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When Viterbi Students and Kids Come Together, Sparks Fly

October 24, 2007 — After one of Tara Chklovski’s “build and fly” workshops, a 12-year-old middle school student can explain what makes an airplane fly. And that’s exactly what Chklovski wants every 12-year-old to know.
Designing the fuselage.

She and two of her Viterbi School student instructors — Emily Hedges and Kimberly Popp — are accomplishing that one workshop at a time.

This semester, the threesome and other Viterbi School aerospace engineering majors are conducting a series of science and engineering workshops for children at the 32nd Street/USC Magnet Center, the James A. Foshay Learning Center and St. Agnes Parish School.  For the first time, these students will gain an understanding of some pretty complicated — and intimidating — scientific principles. Concepts like lift, buoyancy, stability and control, Newton’s laws of motion, free-body diagrams and renewable energy, to name just a few. 

They learn by experimenting, not reading.   

“Experimentation is the key to the imagination,” said Chklovski, a Viterbi School aerospace graduate student who took a break from her Ph.D. studies to found Iridescent Learning, a nonprofit educational organization offering hands-on science and engineering workshops to urban schools locally.  Each workshop provides five hands-on lessons in a range of fields, such as aeronautics, optics, renewable energy, sailing and marine sciences. All of the lessons are aligned with California State Science Standards and draw on the expertise of science and engineering students from USC, UCLA, Caltech and Stanford University.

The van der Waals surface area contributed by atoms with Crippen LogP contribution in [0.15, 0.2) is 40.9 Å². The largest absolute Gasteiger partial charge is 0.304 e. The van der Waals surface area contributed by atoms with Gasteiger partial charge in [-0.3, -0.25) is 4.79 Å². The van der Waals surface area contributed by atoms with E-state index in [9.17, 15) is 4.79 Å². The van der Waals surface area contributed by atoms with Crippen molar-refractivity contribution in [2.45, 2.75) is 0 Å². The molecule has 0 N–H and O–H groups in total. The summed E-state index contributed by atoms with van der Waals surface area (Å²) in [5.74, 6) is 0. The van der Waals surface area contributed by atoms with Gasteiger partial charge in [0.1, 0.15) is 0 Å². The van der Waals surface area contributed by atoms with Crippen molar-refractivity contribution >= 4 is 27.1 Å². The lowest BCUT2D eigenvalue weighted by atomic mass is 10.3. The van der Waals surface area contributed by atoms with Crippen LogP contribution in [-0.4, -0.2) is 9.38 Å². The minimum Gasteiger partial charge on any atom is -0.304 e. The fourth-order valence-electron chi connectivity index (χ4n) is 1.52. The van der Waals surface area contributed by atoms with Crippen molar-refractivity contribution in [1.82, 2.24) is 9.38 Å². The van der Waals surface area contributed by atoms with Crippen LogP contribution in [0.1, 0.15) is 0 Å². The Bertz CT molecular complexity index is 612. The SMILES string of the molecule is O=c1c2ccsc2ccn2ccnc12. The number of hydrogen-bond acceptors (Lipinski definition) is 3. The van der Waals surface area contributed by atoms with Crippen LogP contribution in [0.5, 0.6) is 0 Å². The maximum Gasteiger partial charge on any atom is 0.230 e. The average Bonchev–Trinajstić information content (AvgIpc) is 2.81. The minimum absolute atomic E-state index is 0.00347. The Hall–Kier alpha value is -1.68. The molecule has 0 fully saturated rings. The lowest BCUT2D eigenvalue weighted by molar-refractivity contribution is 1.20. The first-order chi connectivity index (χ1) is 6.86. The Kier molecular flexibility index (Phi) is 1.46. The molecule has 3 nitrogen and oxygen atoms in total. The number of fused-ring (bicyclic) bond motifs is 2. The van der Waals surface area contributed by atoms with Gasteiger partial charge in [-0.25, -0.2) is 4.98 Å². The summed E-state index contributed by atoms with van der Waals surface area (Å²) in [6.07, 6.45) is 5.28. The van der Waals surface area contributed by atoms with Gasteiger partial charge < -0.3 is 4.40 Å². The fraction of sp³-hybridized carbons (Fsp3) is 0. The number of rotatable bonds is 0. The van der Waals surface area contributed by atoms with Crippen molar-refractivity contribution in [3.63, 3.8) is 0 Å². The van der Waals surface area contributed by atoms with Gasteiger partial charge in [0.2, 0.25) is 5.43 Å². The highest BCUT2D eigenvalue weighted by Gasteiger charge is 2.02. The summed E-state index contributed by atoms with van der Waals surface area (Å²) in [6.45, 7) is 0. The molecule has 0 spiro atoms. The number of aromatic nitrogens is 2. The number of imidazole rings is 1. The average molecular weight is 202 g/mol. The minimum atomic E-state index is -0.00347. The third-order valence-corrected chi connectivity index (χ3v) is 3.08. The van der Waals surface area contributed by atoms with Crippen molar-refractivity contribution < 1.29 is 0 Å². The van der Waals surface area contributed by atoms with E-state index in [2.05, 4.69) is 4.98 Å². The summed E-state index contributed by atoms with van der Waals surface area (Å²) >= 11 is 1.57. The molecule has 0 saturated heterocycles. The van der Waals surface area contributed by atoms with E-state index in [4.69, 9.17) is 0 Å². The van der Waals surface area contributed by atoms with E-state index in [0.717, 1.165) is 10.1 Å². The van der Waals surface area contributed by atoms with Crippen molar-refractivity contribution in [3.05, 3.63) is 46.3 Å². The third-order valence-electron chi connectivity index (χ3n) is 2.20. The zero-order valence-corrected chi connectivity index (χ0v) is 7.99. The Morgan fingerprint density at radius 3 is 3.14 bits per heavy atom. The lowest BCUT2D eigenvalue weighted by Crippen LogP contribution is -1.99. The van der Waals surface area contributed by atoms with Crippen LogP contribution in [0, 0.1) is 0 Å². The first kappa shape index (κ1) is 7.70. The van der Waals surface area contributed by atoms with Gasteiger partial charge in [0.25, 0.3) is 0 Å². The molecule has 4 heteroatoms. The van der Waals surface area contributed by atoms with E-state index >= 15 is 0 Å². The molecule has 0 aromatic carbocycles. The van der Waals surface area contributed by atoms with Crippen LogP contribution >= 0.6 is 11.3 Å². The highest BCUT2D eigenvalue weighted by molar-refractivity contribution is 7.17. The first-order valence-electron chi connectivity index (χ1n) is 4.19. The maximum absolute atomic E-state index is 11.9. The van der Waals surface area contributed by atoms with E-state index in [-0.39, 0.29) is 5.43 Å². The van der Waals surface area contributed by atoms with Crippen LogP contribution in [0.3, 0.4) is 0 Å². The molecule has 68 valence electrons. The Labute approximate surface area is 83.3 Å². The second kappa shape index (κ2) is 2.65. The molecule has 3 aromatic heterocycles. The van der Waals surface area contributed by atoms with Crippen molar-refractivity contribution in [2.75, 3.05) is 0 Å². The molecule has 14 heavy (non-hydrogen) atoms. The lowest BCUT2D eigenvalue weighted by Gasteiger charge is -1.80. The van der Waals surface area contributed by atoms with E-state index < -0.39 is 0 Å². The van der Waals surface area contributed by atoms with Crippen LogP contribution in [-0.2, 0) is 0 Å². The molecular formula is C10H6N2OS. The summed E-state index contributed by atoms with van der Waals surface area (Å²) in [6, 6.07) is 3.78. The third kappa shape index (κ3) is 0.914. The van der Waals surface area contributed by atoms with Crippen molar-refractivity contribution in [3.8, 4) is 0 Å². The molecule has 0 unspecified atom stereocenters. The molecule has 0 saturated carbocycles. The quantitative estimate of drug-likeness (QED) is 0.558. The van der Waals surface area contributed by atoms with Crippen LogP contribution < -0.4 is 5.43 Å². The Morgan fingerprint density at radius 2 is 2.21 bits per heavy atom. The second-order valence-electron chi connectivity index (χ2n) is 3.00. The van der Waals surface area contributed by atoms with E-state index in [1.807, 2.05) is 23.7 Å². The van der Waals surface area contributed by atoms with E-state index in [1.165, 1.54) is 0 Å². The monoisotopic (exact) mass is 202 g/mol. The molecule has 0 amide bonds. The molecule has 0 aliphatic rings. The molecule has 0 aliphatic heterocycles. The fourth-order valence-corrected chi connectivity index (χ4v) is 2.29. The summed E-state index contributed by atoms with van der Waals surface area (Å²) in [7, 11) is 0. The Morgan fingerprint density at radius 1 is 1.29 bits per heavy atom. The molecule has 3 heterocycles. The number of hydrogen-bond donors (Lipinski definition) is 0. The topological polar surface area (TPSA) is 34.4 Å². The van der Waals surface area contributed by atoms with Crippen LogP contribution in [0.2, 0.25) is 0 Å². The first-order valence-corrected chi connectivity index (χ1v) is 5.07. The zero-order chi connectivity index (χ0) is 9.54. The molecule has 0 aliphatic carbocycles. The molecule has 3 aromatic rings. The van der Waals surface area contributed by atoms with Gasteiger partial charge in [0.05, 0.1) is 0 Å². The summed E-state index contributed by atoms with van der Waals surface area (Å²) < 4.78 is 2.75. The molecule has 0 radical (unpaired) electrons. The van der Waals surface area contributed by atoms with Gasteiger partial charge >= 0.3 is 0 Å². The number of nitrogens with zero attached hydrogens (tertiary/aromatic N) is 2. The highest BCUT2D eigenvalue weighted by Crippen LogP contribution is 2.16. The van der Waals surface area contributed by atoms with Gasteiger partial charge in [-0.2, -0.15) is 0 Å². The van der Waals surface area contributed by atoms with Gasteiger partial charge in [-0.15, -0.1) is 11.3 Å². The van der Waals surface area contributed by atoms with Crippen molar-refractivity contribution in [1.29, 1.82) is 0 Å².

“The students were really excited about us being in their classroom and very engaged,” said Hedges, a Viterbi School senior aerospace engineering major, who was in charge of planning the lessons this year at 32nd Street School. “I love watching students learn and figure out new things….I definitely think they were benefitting.”  
Matthew Miller, a Viterbi School AME senior, shows kids at St. Agnes Parish School how to build their airplanes. 

Her co-instructor, Popp, a Viterbi School mechanical engineering major minoring in kinesiology, has already had a lot of experience with kids, coaching sports and helping her parents teach, but she said the kids “really become excited about learning” when she introduces a science experiment.  

"It was a great experience when we walked up to the classroom every day,” Popp said.  “The kids were anxious to go inside; they were always asking, ‘What are we doing today?  What are we doing today?’”

 Daniel Calvo and Matthew Miller — fellow Viterbi School aerospace seniors — were having just as much fun at St. Agnes Parish School teaching aeronautics to sixth graders, while Adriel Carreno and Jennarae Lee introduced students at Foshay Learning Center to new ideas in renewable energy.  All of the Viterbi aerospace seniors are enrolled in Chklovski’s directed research class (AME 490), earning credit toward their degrees for conducting the workshops. 

Chklovski offered her first workshop in July 2006, at Eagle Rock Elementary School, after deciding that she could make a difference in the lives of young students by sparking their interest in learning about the physical universe. Growing up in India, she developed an early interest in education from her parents, who still run two K-8th grade schools in north India.